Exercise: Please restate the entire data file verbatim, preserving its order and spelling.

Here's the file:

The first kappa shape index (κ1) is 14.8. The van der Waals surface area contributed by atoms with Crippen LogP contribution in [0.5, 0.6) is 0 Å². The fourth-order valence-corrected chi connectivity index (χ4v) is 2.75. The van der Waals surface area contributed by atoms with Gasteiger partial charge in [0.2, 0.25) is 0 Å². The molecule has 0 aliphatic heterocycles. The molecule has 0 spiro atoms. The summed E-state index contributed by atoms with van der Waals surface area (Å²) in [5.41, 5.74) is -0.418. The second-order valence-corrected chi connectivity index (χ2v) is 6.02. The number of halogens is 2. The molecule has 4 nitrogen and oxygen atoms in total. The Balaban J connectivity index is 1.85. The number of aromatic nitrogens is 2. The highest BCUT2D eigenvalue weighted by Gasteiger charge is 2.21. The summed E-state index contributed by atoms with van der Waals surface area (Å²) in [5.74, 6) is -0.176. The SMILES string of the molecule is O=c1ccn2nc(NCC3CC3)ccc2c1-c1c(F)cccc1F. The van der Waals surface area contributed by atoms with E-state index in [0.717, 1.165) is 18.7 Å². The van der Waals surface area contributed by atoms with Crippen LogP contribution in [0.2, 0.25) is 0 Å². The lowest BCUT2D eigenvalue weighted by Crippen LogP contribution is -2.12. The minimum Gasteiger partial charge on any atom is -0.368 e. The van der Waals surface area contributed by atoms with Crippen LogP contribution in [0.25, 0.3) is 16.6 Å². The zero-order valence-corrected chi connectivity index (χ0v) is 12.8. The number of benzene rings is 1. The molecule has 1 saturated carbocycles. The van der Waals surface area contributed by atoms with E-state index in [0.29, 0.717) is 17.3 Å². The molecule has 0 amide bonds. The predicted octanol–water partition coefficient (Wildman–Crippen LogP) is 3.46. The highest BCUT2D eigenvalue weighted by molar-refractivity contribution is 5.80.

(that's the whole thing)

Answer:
The first kappa shape index (κ1) is 14.8. The van der Waals surface area contributed by atoms with Crippen LogP contribution in [0.5, 0.6) is 0 Å². The fourth-order valence-corrected chi connectivity index (χ4v) is 2.75. The van der Waals surface area contributed by atoms with Gasteiger partial charge in [0.2, 0.25) is 0 Å². The molecule has 0 aliphatic heterocycles. The molecule has 0 spiro atoms. The summed E-state index contributed by atoms with van der Waals surface area (Å²) in [5.41, 5.74) is -0.418. The second-order valence-corrected chi connectivity index (χ2v) is 6.02. The number of halogens is 2. The molecule has 4 nitrogen and oxygen atoms in total. The Balaban J connectivity index is 1.85. The number of aromatic nitrogens is 2. The highest BCUT2D eigenvalue weighted by Gasteiger charge is 2.21. The summed E-state index contributed by atoms with van der Waals surface area (Å²) in [5.74, 6) is -0.176. The SMILES string of the molecule is O=c1ccn2nc(NCC3CC3)ccc2c1-c1c(F)cccc1F. The van der Waals surface area contributed by atoms with E-state index in [0.717, 1.165) is 18.7 Å². The van der Waals surface area contributed by atoms with Crippen LogP contribution in [0.2, 0.25) is 0 Å². The lowest BCUT2D eigenvalue weighted by Crippen LogP contribution is -2.12. The minimum Gasteiger partial charge on any atom is -0.368 e. The van der Waals surface area contributed by atoms with Crippen LogP contribution in [0.25, 0.3) is 16.6 Å². The zero-order valence-corrected chi connectivity index (χ0v) is 12.8. The number of benzene rings is 1. The molecule has 1 saturated carbocycles. The van der Waals surface area contributed by atoms with E-state index in [0.29, 0.717) is 17.3 Å². The molecule has 0 amide bonds. The predicted octanol–water partition coefficient (Wildman–Crippen LogP) is 3.46. The highest BCUT2D eigenvalue weighted by molar-refractivity contribution is 5.80.